If you've followed along, you're ready to connect to your phone and make your first backup. This both lets you see how your phone stores its data, and provides a starting point for messing about. Hit the icon in the upper-most left (arrow pulling away from phone) and choose how you want to pull data. "Add" or "Replace All" won't matter much on your first connection, but they're good to note for future use. I'll note here that it took a seriously long time to download "wallpaper" (which can include all your camphone pics), so only pull those if you really want them all. Otherwise, select what you want and hit "OK."
Depending on your phone model, you've now got a complete backup of your contacts list, your SMS messages, ringtones, pictures, videos, recorded sounds, calendar, memos, and to-do items. If you're going to start trading data back and forth with the phone, I'd recommend keeping one backup intact, while creating a second to mess with. Head to Data->Create new storage, give it a name (like "Transfer"), then tell BitPim where you want to store it. This creates a config file in that location, where you can copy all your BitPim data over for safekeeping. Now, let's get to the cool stuff.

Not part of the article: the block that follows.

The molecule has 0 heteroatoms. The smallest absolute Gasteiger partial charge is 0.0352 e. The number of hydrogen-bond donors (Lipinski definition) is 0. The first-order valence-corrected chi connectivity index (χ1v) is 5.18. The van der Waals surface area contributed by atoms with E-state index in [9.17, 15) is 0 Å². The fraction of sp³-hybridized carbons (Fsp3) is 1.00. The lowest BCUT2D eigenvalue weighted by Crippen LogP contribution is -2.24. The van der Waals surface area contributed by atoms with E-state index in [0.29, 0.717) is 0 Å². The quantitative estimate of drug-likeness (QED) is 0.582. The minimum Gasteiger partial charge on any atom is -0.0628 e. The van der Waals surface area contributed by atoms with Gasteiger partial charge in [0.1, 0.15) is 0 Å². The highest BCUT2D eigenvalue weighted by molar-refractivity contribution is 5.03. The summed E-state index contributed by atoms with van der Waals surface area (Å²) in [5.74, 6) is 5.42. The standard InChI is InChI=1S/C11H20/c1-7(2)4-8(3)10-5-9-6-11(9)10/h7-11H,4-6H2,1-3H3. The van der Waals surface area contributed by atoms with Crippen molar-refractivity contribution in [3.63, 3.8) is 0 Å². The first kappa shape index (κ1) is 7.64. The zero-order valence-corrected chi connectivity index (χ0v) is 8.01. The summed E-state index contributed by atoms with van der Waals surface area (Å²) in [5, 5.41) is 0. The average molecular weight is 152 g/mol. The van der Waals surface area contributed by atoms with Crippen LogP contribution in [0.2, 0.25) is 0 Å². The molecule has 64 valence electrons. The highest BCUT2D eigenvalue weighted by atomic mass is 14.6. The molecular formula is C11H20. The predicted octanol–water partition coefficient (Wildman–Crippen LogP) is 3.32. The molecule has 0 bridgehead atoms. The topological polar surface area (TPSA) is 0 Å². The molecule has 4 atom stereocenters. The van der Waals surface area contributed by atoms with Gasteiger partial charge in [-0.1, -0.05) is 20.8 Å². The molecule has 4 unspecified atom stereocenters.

What BitPim can do
Now that you're all set up with BitPim, here are just a few things you can do with it.
Transfer calendars and contacts to your phone: This is probably my favourite feature, as I never had any use for my phone's low-power calendar until now. BitPim can grab calendars from an .ICS or CSV file, Google, Outlook, contacts from vCards or Outlook, and many other scheduling tools. Head to File->Import and choose your input, or use the Calendar Wizard to smooth over a tricky interface. If you set up "Auto Calendar Import" in the same menu, you can quickly grab your updated data and push it over every time you sync up.